A case in point is the “stations” used in the piece, which have appeared in Radiohole’s work before. Combining the practical necessity of microphones (Radiohole pieces are often loud, and Dyer promised, with a gleeful chuckle, that Inflatable Frankenstein is “going to sound balls. It’s going to be good, it’s going to be loud, and it’s going to hurt”), the “stations” create a concrete playing space for performers within the set. Radiohole doesn’t produce shows that remotely aim for verisimilitude, so establishing such a physical position within the space is core to actually working on the development process, as it provides a functional position for performers to inhabit, and thus emerges as a core aesthetic component of the set.
In Whatever Heaven Allows, Hoffman had a large manipulatable stand with video screens; in Inflatable Frankenstein, both Hoffman and Douglass have stations that serve as “writing machines.” Both are formed from reconfigurations of sewing machines. Hoffman, who explores the role of Mary Shelley, uses one constructed of two Victorian foot-pedal powered pre-electric machines. The spools on the old machines work in tandem to scroll the text she writes across a reflective surface. Douglass’s writing machine is slightly more modern, with the same principle powered by a mid-century electric sewing machine. Douglass explores the character of Claire Clarement, Shelley’s step-sister and the occasional lover of Shelley’s husband Percy (predictably, Inflatable Frankenstein tackles more than just Shelley’s novel).
Both stations also use varying forms of inflatable technology. In fact, I think I saw more a dozen instances of inflatables throughout various set and costume components as Dyer led me around the workspace. The core piece, the actual inflatable Frankenstein’s monster (which they refer to as the “body without organs,” in reference to Deleuze and Guattari), was developed during a residency at EMPAC and has dimensions of more than 20 feet. I mistakenly assumed it was constructed of special material, but Dyer corrected me, informing me it was nothing more than shopping bags ironed together. Introducing me to Harper, who helped build and design the inflatables, he asked her to back up his claim that it was around 500 bags that produce the central inflatable.
“I don’t know,” she admitted, laughing. “I was high that whole week on plastic fumes.”
Dyer shrugged in agreement and told me: “She was just ironing Walmart and Price Chopper bags together.”
The inflatable Frankenstein’s monster, the interior of which also serves as a playing space, takes five electric air pumps around ten minutes to inflate. In fact, at least seven powerful air pumps are used throughout the piece, in addition to a variety of smaller electric and manual ones, which contributes to the sheer volume of the piece. Asked about how the company dealt with the sound of the pumps, Dyer just shrugs it off as another challenge requiring a DIY solution.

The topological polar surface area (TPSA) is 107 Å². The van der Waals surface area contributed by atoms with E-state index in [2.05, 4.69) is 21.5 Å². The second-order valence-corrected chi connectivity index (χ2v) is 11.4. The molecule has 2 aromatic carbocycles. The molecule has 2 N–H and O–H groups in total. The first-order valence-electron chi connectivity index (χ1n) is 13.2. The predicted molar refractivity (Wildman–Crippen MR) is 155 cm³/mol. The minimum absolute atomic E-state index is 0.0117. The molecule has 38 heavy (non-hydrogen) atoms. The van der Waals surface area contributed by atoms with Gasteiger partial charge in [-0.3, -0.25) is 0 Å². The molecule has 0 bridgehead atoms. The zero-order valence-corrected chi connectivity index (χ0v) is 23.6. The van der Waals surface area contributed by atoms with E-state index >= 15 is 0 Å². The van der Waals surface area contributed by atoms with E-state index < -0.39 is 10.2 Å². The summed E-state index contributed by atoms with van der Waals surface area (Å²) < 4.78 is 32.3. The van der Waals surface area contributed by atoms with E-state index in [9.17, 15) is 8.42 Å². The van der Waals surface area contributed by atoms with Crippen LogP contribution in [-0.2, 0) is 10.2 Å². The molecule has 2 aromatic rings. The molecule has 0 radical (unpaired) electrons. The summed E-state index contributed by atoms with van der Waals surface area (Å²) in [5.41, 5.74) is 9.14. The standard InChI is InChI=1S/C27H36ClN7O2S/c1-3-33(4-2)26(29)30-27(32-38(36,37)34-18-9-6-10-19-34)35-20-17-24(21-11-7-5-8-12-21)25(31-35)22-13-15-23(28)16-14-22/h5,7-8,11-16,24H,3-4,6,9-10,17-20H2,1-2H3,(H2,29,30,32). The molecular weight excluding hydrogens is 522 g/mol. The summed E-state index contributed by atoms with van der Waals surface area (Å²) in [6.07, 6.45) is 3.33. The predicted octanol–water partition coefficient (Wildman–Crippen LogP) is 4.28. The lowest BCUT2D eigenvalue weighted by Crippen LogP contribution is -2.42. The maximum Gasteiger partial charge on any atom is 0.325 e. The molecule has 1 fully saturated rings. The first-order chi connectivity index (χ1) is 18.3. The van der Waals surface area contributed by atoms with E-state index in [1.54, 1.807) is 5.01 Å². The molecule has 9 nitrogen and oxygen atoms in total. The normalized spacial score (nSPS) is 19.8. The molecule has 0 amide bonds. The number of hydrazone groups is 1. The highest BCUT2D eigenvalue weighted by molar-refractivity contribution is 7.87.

“We’ve just incorporated it,” he says. “In fact, at EMPAC I recorded all of them. I recorded them in different ways and mixed that into the soundtracks we’re using. So there’s a lot of this ambient drone sound, and that’s basically almost all fans.”
As for incorporating the ten-minute inflation into the piece, Dyer acknowledges they ultimately just sort of let it play out as it will.
“What’s great about the inflatables is, we were trying to plan how it’s going to happen, like it has to be very specific,” he explained. “And then we realized we were banging our heads against the wall, and we were like, ‘Fuck it. Let’s not have any plan. Let’s just turn the fans on and let it do whatever it does. And it was amazing. It was great. So there’s a certain excitement in that we don’t really know what it’s going to do.”
That’s part of the company’s approach that sets them apart from others, like the Wooster Group, where Dyer worked for several years in the Nineties. In prior conversations, Dyer had told me that the level of perfection and specificity that artists like Liz Lecompte demand is of little interest to him.
“I had a funny conversation with Pavol Liška [of Nature Theater of Oklahoma] about letting go of things,” Dyer continued. “Letting go of control, and letting things happen and accepting whatever it is that does happen. And I think that’s one of our M.O.’s. I mean everything’s scored and scripted—it isn’t anarchy. But we collaborate, so people have to let go of things in that, and sacrifice things. And onstage we set up a situation and let it rip. And it doesn’t always go by the book, but we’re not going to come in for days and days to try to pin every little thing down, because it’s not interesting to me.”